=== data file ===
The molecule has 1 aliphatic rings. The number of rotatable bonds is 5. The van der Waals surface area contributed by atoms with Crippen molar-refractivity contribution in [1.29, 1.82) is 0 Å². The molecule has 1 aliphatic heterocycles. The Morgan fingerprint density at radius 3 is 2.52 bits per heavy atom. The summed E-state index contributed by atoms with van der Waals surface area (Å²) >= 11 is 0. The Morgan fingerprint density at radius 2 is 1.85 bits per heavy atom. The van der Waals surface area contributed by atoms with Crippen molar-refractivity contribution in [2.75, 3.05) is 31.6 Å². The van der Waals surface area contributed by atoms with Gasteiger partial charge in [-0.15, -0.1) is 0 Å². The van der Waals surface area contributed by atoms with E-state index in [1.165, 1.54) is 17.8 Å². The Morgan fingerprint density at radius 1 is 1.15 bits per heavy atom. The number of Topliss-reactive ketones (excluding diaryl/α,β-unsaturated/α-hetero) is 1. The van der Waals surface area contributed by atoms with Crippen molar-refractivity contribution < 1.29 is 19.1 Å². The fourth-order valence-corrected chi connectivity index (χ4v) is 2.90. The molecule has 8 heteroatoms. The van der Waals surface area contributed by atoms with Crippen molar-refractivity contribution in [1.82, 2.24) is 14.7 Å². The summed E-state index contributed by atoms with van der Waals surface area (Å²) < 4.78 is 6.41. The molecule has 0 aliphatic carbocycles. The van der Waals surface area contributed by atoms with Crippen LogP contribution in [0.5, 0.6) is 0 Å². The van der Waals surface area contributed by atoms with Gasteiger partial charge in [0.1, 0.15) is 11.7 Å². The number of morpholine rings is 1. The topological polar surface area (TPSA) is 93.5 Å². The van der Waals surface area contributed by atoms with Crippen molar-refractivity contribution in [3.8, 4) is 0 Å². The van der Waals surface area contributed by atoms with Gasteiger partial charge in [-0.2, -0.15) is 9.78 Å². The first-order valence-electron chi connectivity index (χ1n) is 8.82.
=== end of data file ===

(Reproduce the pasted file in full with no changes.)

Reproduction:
The molecule has 1 aliphatic rings. The number of rotatable bonds is 5. The van der Waals surface area contributed by atoms with Crippen molar-refractivity contribution in [1.29, 1.82) is 0 Å². The molecule has 1 aliphatic heterocycles. The Morgan fingerprint density at radius 3 is 2.52 bits per heavy atom. The summed E-state index contributed by atoms with van der Waals surface area (Å²) >= 11 is 0. The Morgan fingerprint density at radius 2 is 1.85 bits per heavy atom. The van der Waals surface area contributed by atoms with Crippen molar-refractivity contribution in [2.75, 3.05) is 31.6 Å². The van der Waals surface area contributed by atoms with Gasteiger partial charge in [-0.15, -0.1) is 0 Å². The van der Waals surface area contributed by atoms with E-state index in [1.165, 1.54) is 17.8 Å². The Morgan fingerprint density at radius 1 is 1.15 bits per heavy atom. The number of Topliss-reactive ketones (excluding diaryl/α,β-unsaturated/α-hetero) is 1. The van der Waals surface area contributed by atoms with Crippen molar-refractivity contribution < 1.29 is 19.1 Å². The fourth-order valence-corrected chi connectivity index (χ4v) is 2.90. The molecule has 8 heteroatoms. The van der Waals surface area contributed by atoms with Crippen molar-refractivity contribution in [1.82, 2.24) is 14.7 Å². The summed E-state index contributed by atoms with van der Waals surface area (Å²) < 4.78 is 6.41. The molecule has 0 aliphatic carbocycles. The van der Waals surface area contributed by atoms with Crippen LogP contribution in [0.5, 0.6) is 0 Å². The van der Waals surface area contributed by atoms with Gasteiger partial charge in [0.1, 0.15) is 11.7 Å². The number of morpholine rings is 1. The topological polar surface area (TPSA) is 93.5 Å². The van der Waals surface area contributed by atoms with Crippen molar-refractivity contribution in [3.8, 4) is 0 Å². The van der Waals surface area contributed by atoms with Gasteiger partial charge in [-0.2, -0.15) is 9.78 Å². The first-order valence-electron chi connectivity index (χ1n) is 8.82.